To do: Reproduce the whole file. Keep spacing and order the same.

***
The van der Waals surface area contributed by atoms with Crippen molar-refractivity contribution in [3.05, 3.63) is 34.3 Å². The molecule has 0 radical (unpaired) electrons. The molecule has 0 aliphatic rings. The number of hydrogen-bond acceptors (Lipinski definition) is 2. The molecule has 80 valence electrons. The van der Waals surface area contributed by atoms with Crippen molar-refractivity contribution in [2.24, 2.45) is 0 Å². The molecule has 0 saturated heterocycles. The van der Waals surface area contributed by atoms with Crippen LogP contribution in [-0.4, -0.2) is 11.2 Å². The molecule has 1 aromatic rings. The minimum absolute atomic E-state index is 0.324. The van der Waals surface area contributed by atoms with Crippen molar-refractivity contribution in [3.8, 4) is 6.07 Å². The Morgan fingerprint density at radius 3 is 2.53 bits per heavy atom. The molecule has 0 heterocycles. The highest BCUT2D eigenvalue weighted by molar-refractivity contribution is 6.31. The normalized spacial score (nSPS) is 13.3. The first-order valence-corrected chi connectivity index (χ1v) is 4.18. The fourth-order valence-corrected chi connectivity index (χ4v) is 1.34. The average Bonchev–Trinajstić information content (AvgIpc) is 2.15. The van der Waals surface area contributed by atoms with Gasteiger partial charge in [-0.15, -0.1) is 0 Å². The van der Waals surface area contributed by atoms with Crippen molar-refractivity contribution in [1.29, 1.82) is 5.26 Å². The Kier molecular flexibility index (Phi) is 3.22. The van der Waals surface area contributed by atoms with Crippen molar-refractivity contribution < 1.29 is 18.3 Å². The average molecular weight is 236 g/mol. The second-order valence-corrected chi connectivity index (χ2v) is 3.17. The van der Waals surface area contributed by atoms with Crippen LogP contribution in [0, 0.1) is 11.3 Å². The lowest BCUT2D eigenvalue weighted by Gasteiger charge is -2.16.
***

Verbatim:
The van der Waals surface area contributed by atoms with Crippen molar-refractivity contribution in [3.05, 3.63) is 34.3 Å². The molecule has 0 radical (unpaired) electrons. The molecule has 0 aliphatic rings. The number of hydrogen-bond acceptors (Lipinski definition) is 2. The molecule has 80 valence electrons. The van der Waals surface area contributed by atoms with Crippen molar-refractivity contribution in [2.24, 2.45) is 0 Å². The molecule has 0 saturated heterocycles. The van der Waals surface area contributed by atoms with Crippen LogP contribution in [-0.4, -0.2) is 11.2 Å². The molecule has 1 aromatic rings. The minimum absolute atomic E-state index is 0.324. The van der Waals surface area contributed by atoms with Crippen molar-refractivity contribution in [3.8, 4) is 6.07 Å². The Morgan fingerprint density at radius 3 is 2.53 bits per heavy atom. The molecule has 0 heterocycles. The highest BCUT2D eigenvalue weighted by molar-refractivity contribution is 6.31. The normalized spacial score (nSPS) is 13.3. The first-order valence-corrected chi connectivity index (χ1v) is 4.18. The fourth-order valence-corrected chi connectivity index (χ4v) is 1.34. The average Bonchev–Trinajstić information content (AvgIpc) is 2.15. The van der Waals surface area contributed by atoms with Gasteiger partial charge in [-0.15, -0.1) is 0 Å². The van der Waals surface area contributed by atoms with Crippen molar-refractivity contribution in [1.29, 1.82) is 5.26 Å². The Kier molecular flexibility index (Phi) is 3.22. The van der Waals surface area contributed by atoms with Crippen molar-refractivity contribution < 1.29 is 18.3 Å². The average molecular weight is 236 g/mol. The second-order valence-corrected chi connectivity index (χ2v) is 3.17. The van der Waals surface area contributed by atoms with Crippen LogP contribution in [0, 0.1) is 11.3 Å². The lowest BCUT2D eigenvalue weighted by Gasteiger charge is -2.16.